1st Edition

Understanding Humanitarian Protection

By Noele Crossley Copyright 2022
    200 Pages 1 B/W Illustrations
    by Routledge

    200 Pages 1 B/W Illustrations
    by Routledge

    This new textbook provides an introduction to humanitarian protection, a field of study concerned with international responses to armed conflict, political violence, and humanitarian crisis.

    The book engages with a wide range of empirical and normative questions, providing an overview of the academic literature whilst simultaneously discussing the policies and practices associated with protective responses to conflict and humanitarian emergencies that put the lives and livelihoods of vulnerable populations, including civilians, refugees, and minority groups, at risk. Divided into three parts, covering the origins of the humanitarian protection regime, the range of actors involved, and the responsibilities of these actors, the book offers an accessible entry point into the major contemporary debates, providing readers with the conceptual tools for understanding core issues. Key points are reinforced and illustrated through the deployment of selected case studies, and a comprehensive glossary is provided for key terms. Each chapter ends with a summary of key points, questions for further reflection, and a list of recommended reading.

    This book will be of much interest to students of human protection, humanitarianism, the Responsibility to Protect, human security, peacekeeping, and International Relations in general.

    1. Introduction

    Part 1: Origins

    2. Human Rights and the Cold War

    3. Rethinking Protection after the Cold War

    Part 2: Actors

    4. States and Regional Organisations

    5. The United Nations

    6. Humanitarian Organisations and Civil Society

    Part 3: Responsibilities

    7. Prevention

    8. Reaction

    9. Rebuilding

    10. Conclusion


    Noele Crossley is Lecturer (Teaching) in International Organisations & International Security at University College London. She received her PhD from the London School of Economics and Political Science. She is the author of Evaluating the Responsibility to Protect (Routledge).

    'Understanding Human Protection is an expertly written, systematic introduction to the history, institutions and practices relating to humanitarian protection and intervention. Filled with illustrations based on pertinent case-studies, and written in a clear and highly accessible manner, it is a valuable resource for teachers and students to grasp the breadth of the field, and key debates in one concise volume.'--Cecilia Jacob, The Australian National University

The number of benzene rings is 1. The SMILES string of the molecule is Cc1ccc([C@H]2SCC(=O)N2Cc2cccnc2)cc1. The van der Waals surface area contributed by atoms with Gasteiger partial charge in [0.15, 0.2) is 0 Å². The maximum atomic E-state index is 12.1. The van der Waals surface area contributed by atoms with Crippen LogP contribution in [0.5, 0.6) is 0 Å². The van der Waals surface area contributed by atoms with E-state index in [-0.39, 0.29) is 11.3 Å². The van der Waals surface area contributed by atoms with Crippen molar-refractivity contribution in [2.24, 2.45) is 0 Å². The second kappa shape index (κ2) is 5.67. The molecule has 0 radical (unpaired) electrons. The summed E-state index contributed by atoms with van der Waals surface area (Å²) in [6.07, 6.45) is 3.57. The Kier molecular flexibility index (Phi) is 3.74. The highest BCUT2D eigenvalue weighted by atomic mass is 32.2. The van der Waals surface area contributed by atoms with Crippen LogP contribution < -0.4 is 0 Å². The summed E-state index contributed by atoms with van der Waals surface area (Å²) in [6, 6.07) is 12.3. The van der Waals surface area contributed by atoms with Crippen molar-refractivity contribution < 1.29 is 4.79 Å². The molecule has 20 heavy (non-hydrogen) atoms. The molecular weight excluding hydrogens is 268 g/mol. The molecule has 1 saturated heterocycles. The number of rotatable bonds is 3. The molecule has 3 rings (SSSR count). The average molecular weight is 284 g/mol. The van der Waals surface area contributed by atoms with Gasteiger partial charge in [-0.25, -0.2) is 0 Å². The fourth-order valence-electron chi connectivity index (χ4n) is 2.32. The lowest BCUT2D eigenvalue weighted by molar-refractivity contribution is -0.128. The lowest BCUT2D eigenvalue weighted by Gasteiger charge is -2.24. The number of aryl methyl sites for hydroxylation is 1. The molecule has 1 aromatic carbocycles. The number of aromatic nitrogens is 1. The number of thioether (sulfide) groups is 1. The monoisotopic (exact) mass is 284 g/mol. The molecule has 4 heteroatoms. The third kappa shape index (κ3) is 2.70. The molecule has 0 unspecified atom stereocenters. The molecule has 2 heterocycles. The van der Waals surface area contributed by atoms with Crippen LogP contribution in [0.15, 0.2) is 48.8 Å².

'Crossley provides a fantastic introduction to the humanitarian protection regime. From R2P to UN reform, humanitarian relief to targeted sanctions, Understanding Humanitarian Protection offers a sharp, highly informative, and accessible account of the development of the regime, its key issues, and major controversies.'--James Pattison, University of Manchester, UK

    'How to protect civilians from war and other man-made crises is one of the key practical and intellectual challenges of our time. Noele Crossley’s book provides a useful survey of how different traditions of thought and a wide range of external governments, international organisations, and civil society have tried to meet this challenge. Her conclusion suggests better informed citizens, governments and organisations should build a global regime that eliminates protection "black holes" -- territories where third parties cannot alleviate terrible suffering.'--Paul D. Williams, George Washington University, USA

    'Noele Crossley’s Understanding Humanitarian Protection provides a comprehensive and thoughtful introduction to a range of themes related to conflict prevention, response, and management. The book is very well structured, as it moves through the history of humanitarian protection, then discusses key state and international actors in contemporary protection regimes, before systematically mapping different forms of intervention and crisis response. The analysis is neatly complemented by a wide range of case studies. The book would be an ideal addition to any undergraduate or post-graduate course on themes of peace and conflict.'--John Gledhill, University of Oxford, UK